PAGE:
- Michigan law requires that a vessel less than 16 feet long, or a canoe or kayak, have either a worn (Type I, II, or III) or throwable (Type IV) PFD for each person on board.
- For a vessel longer than 16 feet, one USCG-approved throwable device must also be available for use.
- If you are operating or being towed by a PWC, you must wear a USCG-approved PFD and not an inflatable.
Michigan Boating Under the Influence
Alcohol consumption is the primary factor in 18% of deaths in fatal boating accidents. Just like driving under the influence, operating a boat while under the influence of alcohol or drugs is prohibited in Michigan waters under these conditions:
- The amount of alcohol in your body is 0.08 grams or more per 100 milliliters of blood, per 210 liters of breath, or per 67 milliliters of urine.
- Your system contains any quantity of a controlled substance listed in Schedule 1 of the Public Health Code under section 7212.
Each subsequent offense often carries a higher penalty, including fines or imprisonment. If you cause death or serious injury while operating a boat while under the influence of drugs or alcohol, this is considered a felony under Michigan law.
Michigan and Local County Watercraft Laws
Reckless boating is illegal in Michigan. Several things are prohibited, such as swerving in and out of traffic and harassing wildlife. According to Michigan law, if you’re within one mile of the coast on the Great Lakes, you can go no faster than 55 mph. The state specifies the distance that must be maintained when operating a boat or towing someone. Boats and personal watercraft must maintain a safe distance from shore, docks or rafts, other vessels, and designated swimming areas.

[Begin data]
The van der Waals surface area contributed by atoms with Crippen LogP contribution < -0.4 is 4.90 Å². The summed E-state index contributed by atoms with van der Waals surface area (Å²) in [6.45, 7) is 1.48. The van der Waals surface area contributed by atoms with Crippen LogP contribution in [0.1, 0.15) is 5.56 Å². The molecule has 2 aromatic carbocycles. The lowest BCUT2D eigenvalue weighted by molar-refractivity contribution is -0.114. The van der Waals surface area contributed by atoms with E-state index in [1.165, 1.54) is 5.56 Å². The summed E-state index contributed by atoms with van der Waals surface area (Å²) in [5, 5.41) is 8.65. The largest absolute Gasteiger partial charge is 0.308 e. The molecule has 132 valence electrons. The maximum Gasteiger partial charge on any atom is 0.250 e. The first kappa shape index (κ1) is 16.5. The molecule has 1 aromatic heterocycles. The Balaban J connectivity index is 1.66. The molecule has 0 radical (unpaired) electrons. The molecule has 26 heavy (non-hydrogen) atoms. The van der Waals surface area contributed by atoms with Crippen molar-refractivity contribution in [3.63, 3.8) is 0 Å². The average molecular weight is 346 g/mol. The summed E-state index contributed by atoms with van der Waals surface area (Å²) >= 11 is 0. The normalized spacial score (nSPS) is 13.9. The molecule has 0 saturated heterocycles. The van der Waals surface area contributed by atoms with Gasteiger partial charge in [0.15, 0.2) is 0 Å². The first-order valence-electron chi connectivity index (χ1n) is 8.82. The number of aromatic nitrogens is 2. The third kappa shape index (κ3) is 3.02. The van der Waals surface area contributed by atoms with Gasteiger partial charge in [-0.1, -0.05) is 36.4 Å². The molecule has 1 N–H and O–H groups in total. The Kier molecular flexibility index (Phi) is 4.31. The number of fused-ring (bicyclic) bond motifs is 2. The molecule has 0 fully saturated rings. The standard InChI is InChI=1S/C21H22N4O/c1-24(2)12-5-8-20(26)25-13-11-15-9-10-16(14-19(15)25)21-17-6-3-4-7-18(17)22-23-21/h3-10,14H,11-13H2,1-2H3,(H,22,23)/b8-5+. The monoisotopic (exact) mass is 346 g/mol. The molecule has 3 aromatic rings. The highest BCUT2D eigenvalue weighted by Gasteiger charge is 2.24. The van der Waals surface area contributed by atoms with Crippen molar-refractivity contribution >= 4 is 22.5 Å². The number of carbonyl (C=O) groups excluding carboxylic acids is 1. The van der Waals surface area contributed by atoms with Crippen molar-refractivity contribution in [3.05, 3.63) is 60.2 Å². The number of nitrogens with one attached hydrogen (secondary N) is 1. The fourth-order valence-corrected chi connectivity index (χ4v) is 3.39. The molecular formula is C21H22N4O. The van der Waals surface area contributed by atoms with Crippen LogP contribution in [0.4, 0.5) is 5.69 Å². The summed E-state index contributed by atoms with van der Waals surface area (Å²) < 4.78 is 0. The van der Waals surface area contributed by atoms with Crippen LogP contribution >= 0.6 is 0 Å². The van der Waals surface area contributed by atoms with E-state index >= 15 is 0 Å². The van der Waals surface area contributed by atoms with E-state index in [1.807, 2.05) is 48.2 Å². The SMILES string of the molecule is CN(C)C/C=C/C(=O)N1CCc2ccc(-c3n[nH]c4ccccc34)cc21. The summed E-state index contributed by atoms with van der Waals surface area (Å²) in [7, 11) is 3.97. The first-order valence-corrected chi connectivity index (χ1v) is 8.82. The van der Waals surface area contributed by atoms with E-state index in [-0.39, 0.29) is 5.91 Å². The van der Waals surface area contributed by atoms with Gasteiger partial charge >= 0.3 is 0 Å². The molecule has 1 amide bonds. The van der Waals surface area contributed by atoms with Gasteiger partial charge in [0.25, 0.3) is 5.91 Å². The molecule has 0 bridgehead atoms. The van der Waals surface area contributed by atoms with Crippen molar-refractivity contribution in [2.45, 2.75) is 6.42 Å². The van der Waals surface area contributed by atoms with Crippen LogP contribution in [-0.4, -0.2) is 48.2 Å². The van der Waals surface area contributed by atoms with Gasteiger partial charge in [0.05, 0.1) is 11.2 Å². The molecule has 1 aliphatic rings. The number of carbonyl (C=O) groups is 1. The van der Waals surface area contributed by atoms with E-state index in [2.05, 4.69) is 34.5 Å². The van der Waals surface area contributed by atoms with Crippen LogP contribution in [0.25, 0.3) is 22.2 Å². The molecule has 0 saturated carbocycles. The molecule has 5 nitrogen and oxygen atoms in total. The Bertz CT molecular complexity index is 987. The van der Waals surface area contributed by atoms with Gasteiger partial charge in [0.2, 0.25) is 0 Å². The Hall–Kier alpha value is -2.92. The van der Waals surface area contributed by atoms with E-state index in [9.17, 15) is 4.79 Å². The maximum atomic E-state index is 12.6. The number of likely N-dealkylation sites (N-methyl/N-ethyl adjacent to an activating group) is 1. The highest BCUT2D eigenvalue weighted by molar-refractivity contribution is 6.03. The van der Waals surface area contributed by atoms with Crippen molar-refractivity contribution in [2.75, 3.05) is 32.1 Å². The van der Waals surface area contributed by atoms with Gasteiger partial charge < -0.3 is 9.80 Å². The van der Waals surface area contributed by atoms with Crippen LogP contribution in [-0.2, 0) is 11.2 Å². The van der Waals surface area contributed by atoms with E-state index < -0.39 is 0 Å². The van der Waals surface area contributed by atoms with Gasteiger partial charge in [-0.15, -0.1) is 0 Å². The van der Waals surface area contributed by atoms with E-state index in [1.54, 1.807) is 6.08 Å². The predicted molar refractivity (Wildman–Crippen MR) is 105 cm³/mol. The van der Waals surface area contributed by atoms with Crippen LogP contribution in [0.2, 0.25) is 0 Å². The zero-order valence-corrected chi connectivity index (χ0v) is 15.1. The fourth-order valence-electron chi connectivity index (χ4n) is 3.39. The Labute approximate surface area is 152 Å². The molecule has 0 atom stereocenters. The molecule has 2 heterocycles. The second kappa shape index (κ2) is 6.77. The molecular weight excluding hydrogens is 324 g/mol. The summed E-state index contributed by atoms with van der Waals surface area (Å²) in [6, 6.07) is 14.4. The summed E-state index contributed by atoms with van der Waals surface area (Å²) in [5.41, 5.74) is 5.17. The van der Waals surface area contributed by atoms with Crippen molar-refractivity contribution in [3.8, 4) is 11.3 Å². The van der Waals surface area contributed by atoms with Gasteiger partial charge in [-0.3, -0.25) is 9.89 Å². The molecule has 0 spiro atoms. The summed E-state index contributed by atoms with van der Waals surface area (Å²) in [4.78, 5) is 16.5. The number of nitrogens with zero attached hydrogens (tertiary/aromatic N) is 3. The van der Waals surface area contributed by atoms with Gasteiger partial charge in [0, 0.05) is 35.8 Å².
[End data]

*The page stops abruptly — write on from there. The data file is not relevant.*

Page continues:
Michigan has general regulations and laws for boating and watercraft usage, and each county also has its own set of rules. For Livonia, Wayne County has certain boating restrictions and speed limits on lakes and rivers and also dictates safe distances from shorelines.
Involvement in a boating accident requires the legal services of an experienced boating lawyer in Livonia. You need someone who is familiar with the applicable state and federal boating laws and has worked on similar cases in the past to help you navigate the complex legal terrain.
Understanding Liability in Michigan Boating Accidents
Typically, motor vehicle accidents causing injury are avoidable if the drivers take appropriate safety measures. Unlike motor vehicle accidents, boating accidents involve unique liabilities that can be complex to assign without a boating lawyer. As you speak with your lawyer, they can help you understand what goes into determining liability in a boating accident in Michigan.
Boating Accident Mandatory Reporting
The accident may be investigated by everyone, from local police to the Coast Guard, depending on the location. You should notify law enforcement right away if there were any serious injuries or deaths. It is the boat owner and operator’s responsibility to report a death or an injury on their boat within 48 hours to Michigan’s Department of Natural Resources.
Filing a Claim for a Boat Accident in Michigan